4) David R Hunt; Nigel P Taylor; Graham Charles; International Cactaceae Systematics Group. "The New Cactus Lexicon" dh books, 2006
5) Gómez-Hinostrosa, C., Hernández, H.M. & León de la Luz, J.L. 2013. Echinocereus barthelowanus. In: IUCN 2013. "IUCN Red List of Threatened Species". Version 2013.1. <www.iucnredlist.org>. Downloaded on 27 October 2013.
6) Nigel P. Taylor “The Genus Echinocereus” Royal Botanic Gardens, Kew, 1985
7) Forrest Shreve, Ira Loren Wiggins “Vegetation and flora of the Sonoran Desert,” Volume 2 Stanford University Press, 1964
Echinocereus barthelowanus Photo by: Cactus Art
SB1661 (Collector: Steven Brack) Isla Magdalena, South Baja California, Mexico. Incredible pink flowers. Photo by: Valentino Vallicelli
Cultivation and Propagation: Echinocereus barthelowanus is a species that is difficult to keep in cultivation, which is a pity since when grown well it is one of the most attractive plants in the genus. It has a somewhat fragile root systems that is prone to rot. It suited to hanging baskets as well as pots.
Soil: Use a loose well drained cactus mix.
Repotting: Since they are rapid growers need plenty of space for their roots, repotting with fresh potting-mix should be done every other year or when the plant has outgrown its pot. However, repotting doesn't necessarily mean they'll need larger containers.
Sun Exposure: It grows in the desert and tolerates full blasting sun. In culture light shade when young, full sun later. Outside it likes strong sunshine, but is tolerant and do well with light shade during the hot Summer months, inside it needs bright light, and some direct sun. Tends to bronze in strong light, which encourages spine production.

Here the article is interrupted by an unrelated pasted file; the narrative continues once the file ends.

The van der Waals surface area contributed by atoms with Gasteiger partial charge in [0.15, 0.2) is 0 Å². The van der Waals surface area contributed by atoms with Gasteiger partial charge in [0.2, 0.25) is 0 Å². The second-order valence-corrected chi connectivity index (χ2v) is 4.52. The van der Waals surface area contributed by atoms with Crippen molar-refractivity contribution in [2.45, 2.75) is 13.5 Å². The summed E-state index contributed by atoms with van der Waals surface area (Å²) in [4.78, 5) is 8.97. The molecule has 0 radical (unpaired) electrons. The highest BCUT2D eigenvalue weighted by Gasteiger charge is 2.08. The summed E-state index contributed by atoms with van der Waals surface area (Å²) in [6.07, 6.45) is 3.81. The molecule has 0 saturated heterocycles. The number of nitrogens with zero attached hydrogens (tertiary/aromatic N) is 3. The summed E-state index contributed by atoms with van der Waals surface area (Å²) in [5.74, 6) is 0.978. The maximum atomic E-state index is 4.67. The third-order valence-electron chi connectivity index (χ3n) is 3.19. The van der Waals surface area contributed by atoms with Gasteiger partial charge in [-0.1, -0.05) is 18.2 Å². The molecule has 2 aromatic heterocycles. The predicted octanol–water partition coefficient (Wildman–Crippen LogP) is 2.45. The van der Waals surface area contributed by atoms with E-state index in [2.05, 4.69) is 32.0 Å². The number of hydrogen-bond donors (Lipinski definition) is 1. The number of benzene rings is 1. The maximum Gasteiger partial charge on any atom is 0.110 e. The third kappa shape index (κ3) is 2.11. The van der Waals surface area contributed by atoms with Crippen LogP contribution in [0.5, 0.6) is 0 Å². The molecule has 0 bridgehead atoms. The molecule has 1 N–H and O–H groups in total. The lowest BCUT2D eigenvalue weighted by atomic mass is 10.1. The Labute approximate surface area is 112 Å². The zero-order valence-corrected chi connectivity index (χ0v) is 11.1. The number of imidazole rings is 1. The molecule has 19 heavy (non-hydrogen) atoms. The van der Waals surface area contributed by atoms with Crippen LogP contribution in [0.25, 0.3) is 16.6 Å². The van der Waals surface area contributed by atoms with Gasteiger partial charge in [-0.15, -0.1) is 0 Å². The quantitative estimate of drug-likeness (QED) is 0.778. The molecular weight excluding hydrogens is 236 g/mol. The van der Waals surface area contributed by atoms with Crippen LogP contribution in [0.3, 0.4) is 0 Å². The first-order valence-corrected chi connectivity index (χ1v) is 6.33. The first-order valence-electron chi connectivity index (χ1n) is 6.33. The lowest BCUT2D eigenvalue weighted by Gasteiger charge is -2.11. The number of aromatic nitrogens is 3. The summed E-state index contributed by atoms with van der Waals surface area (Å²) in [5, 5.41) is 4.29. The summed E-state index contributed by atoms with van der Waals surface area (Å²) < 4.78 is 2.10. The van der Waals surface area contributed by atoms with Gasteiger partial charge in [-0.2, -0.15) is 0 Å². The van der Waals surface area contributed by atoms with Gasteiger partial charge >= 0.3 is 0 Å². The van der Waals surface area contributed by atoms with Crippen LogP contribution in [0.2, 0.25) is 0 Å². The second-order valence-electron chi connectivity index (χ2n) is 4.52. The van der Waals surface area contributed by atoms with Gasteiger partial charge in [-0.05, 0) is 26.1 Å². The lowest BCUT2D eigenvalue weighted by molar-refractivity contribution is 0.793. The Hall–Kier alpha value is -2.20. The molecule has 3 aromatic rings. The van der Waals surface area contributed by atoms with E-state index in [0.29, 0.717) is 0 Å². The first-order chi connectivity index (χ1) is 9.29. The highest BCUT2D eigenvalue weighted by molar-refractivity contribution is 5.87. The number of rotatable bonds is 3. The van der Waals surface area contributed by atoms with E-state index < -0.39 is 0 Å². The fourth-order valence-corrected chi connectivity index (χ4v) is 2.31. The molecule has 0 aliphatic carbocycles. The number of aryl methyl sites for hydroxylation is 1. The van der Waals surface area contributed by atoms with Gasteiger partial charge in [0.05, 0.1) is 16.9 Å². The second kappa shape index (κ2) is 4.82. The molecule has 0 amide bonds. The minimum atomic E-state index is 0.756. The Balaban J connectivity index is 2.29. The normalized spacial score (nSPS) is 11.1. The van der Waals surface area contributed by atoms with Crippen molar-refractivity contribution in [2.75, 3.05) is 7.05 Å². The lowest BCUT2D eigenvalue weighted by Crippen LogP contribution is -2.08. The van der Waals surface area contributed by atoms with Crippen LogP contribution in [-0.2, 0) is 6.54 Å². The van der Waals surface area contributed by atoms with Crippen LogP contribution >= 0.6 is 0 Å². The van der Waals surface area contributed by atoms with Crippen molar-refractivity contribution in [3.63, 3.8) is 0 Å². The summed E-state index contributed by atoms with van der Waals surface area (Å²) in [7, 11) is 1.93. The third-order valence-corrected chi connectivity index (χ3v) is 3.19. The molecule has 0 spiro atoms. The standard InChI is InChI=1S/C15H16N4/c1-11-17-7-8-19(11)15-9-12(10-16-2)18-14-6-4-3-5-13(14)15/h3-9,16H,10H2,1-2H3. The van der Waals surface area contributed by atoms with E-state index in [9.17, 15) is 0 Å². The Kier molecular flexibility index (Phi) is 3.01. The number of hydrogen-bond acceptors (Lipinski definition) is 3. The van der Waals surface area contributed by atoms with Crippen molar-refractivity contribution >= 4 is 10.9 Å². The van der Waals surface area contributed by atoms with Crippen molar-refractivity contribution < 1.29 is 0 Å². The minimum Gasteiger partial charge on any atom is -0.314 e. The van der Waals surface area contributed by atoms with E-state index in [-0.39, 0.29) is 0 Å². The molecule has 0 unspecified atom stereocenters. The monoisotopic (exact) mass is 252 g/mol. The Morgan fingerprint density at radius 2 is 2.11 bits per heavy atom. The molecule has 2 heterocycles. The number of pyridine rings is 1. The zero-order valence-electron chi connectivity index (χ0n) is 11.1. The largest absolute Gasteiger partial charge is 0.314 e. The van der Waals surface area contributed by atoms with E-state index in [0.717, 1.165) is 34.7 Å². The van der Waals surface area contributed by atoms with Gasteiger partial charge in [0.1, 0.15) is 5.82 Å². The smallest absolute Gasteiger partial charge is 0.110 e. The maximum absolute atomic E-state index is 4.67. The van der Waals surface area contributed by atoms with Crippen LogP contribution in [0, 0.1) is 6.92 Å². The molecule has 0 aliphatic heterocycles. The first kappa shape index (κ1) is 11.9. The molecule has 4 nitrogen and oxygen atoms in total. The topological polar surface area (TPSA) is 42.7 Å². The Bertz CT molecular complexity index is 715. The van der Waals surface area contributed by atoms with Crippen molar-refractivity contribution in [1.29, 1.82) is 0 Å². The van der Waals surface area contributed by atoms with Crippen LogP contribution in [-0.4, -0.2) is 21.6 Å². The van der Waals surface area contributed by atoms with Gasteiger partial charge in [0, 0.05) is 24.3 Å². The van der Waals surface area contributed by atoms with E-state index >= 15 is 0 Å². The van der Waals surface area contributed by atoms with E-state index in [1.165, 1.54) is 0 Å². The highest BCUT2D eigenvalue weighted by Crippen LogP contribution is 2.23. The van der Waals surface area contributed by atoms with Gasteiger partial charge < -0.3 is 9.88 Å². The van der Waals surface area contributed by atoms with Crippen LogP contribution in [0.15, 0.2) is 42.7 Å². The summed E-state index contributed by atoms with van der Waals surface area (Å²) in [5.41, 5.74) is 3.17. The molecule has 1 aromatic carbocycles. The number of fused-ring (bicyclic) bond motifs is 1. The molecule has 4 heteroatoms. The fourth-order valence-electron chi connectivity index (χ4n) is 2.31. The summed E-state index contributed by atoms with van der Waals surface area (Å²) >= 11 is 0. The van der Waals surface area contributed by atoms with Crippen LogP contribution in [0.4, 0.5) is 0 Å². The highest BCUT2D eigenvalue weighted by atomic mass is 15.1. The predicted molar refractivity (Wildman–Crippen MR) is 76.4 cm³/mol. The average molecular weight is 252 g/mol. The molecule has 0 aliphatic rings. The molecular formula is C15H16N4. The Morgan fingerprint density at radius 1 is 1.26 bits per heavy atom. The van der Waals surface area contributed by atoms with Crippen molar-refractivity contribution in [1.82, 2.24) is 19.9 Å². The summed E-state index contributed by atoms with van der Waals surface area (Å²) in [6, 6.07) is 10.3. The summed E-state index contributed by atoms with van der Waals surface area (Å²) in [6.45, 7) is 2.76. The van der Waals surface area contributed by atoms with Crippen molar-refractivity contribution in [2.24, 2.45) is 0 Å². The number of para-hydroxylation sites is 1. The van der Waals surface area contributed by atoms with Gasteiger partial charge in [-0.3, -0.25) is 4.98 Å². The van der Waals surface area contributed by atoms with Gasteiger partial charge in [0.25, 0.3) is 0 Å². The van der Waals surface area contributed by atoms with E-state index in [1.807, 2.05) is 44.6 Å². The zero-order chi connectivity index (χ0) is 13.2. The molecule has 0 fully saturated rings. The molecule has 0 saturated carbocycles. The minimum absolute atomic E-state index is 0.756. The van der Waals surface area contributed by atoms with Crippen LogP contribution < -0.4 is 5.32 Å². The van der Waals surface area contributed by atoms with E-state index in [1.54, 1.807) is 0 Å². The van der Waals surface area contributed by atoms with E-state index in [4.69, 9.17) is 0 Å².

Watering: They require moderately watering through the growing season. This can be done weekly or more frequently during the summertime, if the weather is sunny enough, but allow to dry fully before watering again. Kept this way, plants will show a healthy growth. Keep rather dry as soon as the temperature starts dropping in October and keep it dry in winter. The plant survives outside without protection in winter (cold hardy to -5° ) but is then somewhat prone to rot, too.
Fertilization: Give an occasional high potassium liquid feed during the active growing period.
Hardiness: Winter care presents no problems at temperatures from 5 to 15 degrees centigrade with plenty of light, but frost hardy to -5°C for short periods if very dry.
Garden uses: Excellent as landscape or patio plant. It is suitable for “desert” gardens, in association with other xerophytes. Where the open air cultivation is not possible due to the climate, it is to be cultivated in pot in order to shelter it in winter. It look fine in a cold greenhouse and frame.
Pest and diseases: They are generally fairly easy to grow, especially if kept pest-free. They are susceptible to, scale insects and spider mite. Watch carefully for infestations of stem and root mealy bugs, and damage from these may well initiate fungal attack.
Propagation: Easy to propagate from cuttings or seeds. Take cuttings spring or summer, let them dry till the ends callous well. Then replant them in fresh cactus soil that is ever so slightly moist, and keep it that way till they root. Surface sowing is the best; seeds germinate in 14-28 days at 20° C, remembering that seedlings dislike strong light and dry conditions.